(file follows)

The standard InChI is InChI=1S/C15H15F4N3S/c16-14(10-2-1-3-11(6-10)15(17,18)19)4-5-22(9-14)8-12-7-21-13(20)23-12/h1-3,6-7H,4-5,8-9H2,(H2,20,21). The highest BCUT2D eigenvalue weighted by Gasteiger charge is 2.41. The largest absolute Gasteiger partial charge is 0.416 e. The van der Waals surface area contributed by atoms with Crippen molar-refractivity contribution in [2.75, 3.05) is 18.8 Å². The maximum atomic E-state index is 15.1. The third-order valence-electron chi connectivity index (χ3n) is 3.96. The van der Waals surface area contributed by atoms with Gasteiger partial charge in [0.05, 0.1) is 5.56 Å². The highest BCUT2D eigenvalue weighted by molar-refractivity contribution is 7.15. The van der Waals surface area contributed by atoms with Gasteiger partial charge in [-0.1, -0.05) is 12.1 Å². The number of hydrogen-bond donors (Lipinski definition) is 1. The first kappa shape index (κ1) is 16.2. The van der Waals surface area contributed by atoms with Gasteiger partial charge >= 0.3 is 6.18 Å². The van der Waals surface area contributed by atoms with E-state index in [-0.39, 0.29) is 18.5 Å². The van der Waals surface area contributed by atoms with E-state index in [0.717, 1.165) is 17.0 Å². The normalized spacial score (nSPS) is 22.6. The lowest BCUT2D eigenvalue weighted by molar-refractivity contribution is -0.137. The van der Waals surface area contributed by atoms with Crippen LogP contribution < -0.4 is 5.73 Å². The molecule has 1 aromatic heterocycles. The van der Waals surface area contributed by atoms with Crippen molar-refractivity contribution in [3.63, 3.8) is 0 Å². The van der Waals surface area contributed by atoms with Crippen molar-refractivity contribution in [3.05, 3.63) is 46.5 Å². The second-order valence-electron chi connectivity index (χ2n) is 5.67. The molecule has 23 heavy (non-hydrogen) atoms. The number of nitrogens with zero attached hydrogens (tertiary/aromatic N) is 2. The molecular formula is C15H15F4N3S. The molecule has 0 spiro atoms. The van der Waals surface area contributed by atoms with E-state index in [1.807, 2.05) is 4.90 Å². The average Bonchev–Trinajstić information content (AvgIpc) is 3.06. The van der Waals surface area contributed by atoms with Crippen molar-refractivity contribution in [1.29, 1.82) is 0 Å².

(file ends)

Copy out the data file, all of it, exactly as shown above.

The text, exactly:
The standard InChI is InChI=1S/C15H15F4N3S/c16-14(10-2-1-3-11(6-10)15(17,18)19)4-5-22(9-14)8-12-7-21-13(20)23-12/h1-3,6-7H,4-5,8-9H2,(H2,20,21). The highest BCUT2D eigenvalue weighted by Gasteiger charge is 2.41. The largest absolute Gasteiger partial charge is 0.416 e. The van der Waals surface area contributed by atoms with Crippen molar-refractivity contribution in [2.75, 3.05) is 18.8 Å². The maximum atomic E-state index is 15.1. The third-order valence-electron chi connectivity index (χ3n) is 3.96. The van der Waals surface area contributed by atoms with Gasteiger partial charge in [0.05, 0.1) is 5.56 Å². The highest BCUT2D eigenvalue weighted by molar-refractivity contribution is 7.15. The van der Waals surface area contributed by atoms with Gasteiger partial charge in [-0.1, -0.05) is 12.1 Å². The number of hydrogen-bond donors (Lipinski definition) is 1. The first kappa shape index (κ1) is 16.2. The van der Waals surface area contributed by atoms with Gasteiger partial charge >= 0.3 is 6.18 Å². The van der Waals surface area contributed by atoms with E-state index in [-0.39, 0.29) is 18.5 Å². The van der Waals surface area contributed by atoms with E-state index in [0.717, 1.165) is 17.0 Å². The normalized spacial score (nSPS) is 22.6. The lowest BCUT2D eigenvalue weighted by molar-refractivity contribution is -0.137. The van der Waals surface area contributed by atoms with Crippen LogP contribution < -0.4 is 5.73 Å². The molecule has 1 aromatic heterocycles. The van der Waals surface area contributed by atoms with Crippen molar-refractivity contribution in [3.63, 3.8) is 0 Å². The van der Waals surface area contributed by atoms with Crippen molar-refractivity contribution in [3.05, 3.63) is 46.5 Å². The second-order valence-electron chi connectivity index (χ2n) is 5.67. The molecule has 23 heavy (non-hydrogen) atoms. The number of nitrogens with zero attached hydrogens (tertiary/aromatic N) is 2. The molecular formula is C15H15F4N3S. The molecule has 0 spiro atoms. The van der Waals surface area contributed by atoms with E-state index in [1.807, 2.05) is 4.90 Å². The average Bonchev–Trinajstić information content (AvgIpc) is 3.06. The van der Waals surface area contributed by atoms with Crippen molar-refractivity contribution in [1.29, 1.82) is 0 Å².